Commitments to more equitable gifted programs are changing mindsets, identification practices and services, but teacher training remains challenging.

    Kara Arundel • Nov. 4, 2021
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    Spencer Platt via Getty Images

    3 ways educators are addressing the 20th anniversary of 9/11 in curriculum

    From using a poem written by the U.S. poet laureate at the time as a springboard for discussion to engaging the community, resources are plentiful.

    Lauren Barack • Sept. 1, 2021
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    Mario Tama via Getty Images

    Threat assessments: Preventing school violence or creating student trauma?

    The school safety approach is used to evaluate a student’s potential to cause school violence, but critics say the practice is discriminatory and harmful.

    Kara Arundel • Aug. 10, 2021
  • A student at Dacusville Middle School in Easley, South Carolina prepares orders during the 2019-20 school year for Goldwave Graphics, a design graphics company run by students.
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    Permission granted by Michelle Stephens

    Using the Olympics to bring STEM excitement into classrooms

    The Summer and Winter Olympic Games can add real-world context and relevance to a variety of science and engineering lessons.

    Lauren Barack • July 7, 2021
  • Teacher Elizabeth DeSantis, wearing a mask and face shield, helps a 1st grader during reading class at Stark Elementary School on Sept. 16, 2020 in Stamford, Connecticut.
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    John Moore via Getty Images

    Why having too many or too few special education students matters

    With a predicted rise in the number of referrals, schools should have tiered supports in place and monitor for inappropriate identifications.

    Kara Arundel • June 1, 2021
  • A child in the Early Learning Transition program in the Portland Public Schools
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    Permission granted by Portland Public Schools

    Weaving anti-bias and equity into curricula begins with self-reflection

    Through professional development and other avenues, educators can root out their own biases to support culturally responsive approaches to learning.

    Lauren Barack • May 26, 2021
  • Illustration of student separated from access to school by the digital divide.
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    Adeline Kon/K-12 Dive

    Decoding the Divide: How COVID-19 thrust a long-widening digital gap into the spotlight

    The pandemic forced emergency investment to connect all students to digital learning opportunities, but holes remain in access and training.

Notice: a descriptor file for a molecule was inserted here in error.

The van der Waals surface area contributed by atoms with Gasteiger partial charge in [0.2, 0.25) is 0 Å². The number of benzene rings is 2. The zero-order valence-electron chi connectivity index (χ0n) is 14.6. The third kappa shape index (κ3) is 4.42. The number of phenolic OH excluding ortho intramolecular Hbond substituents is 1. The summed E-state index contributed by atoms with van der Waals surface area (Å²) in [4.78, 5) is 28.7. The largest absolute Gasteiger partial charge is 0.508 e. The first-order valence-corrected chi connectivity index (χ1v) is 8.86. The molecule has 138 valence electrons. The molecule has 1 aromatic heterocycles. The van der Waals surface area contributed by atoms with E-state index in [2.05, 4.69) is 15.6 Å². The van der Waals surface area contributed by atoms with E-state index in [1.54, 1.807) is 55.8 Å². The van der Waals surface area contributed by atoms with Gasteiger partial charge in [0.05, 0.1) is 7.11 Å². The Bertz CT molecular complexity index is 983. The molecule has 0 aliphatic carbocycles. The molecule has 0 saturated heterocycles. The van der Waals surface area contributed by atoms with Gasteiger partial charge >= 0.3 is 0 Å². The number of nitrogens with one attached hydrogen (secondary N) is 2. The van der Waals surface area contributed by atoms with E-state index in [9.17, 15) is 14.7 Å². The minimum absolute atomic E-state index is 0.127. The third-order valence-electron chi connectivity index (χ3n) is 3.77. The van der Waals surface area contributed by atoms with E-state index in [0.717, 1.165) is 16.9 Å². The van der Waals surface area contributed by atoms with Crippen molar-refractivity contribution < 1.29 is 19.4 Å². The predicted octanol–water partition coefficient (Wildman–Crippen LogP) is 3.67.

Roger Riddell • May 25, 2021
  • Illustration of parent assisting student with disabilities in online learning.
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    Adeline Kon/K-12 Dive

    Decoding the Divide: Pandemic highlights struggles, silver linings of digital special education

    Virtual learning led to stronger school-family partnerships, but some students with disabilities couldn't access individualized services from home.

    Kara Arundel • May 25, 2021
  • Illustration of Wi-Fi's reach only covering a portion of a map.
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    Adeline Kon/K-12 Dive

    Decoding the Divide: 29M disconnected households remain an 'unknown known'

    Students who fell into the digital divide were especially impacted by COVID-19 shutdowns. Many still lack access due to affordability or infrastructure gaps.

    Naaz Modan • May 25, 2021
  • Illustration depicting policy efforts to address the digital divide.
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    Adeline Kon/K-12 Dive

    Decoding the Divide: Closing the digital gap rests on effective policies, practices

    Educators seek sustainable and reliable solutions to make internet access a permanent part of education on school grounds and in students' homes.

    Kara Arundel • May 25, 2021
  • A female student participates in STEM learning.
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    Permission granted by South Carolina Afterschool Alliance

    How to weave real-world phenomena into science lessons

    From vaccine development to climate change, these examples can help students find relevance in what they're studying.

    Lauren Barack • April 21, 2021
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    CDC/Alissa Eckert, MS. "covid-19 coronavirus on black background". Retrieved from https://www.cdc.gov/media/subtopic/images.htm.

    8 ways a year of dueling crises is shaping the future of K-12 schools

    The impacts of a pandemic disrupting school from the ground up and the nation's reckoning with systemic racism will be felt for years to come.

    Roger Riddell, Kara Arundel and Naaz Modan • March 10, 2021
  • Proactive approaches help districts avoid COVID-19 special ed litigation

    Despite challenges, districts have worked to communicate effectively with parents, document efforts and use early dispute resolution approaches throughout the pandemic.

    Kara Arundel • Feb. 10, 2021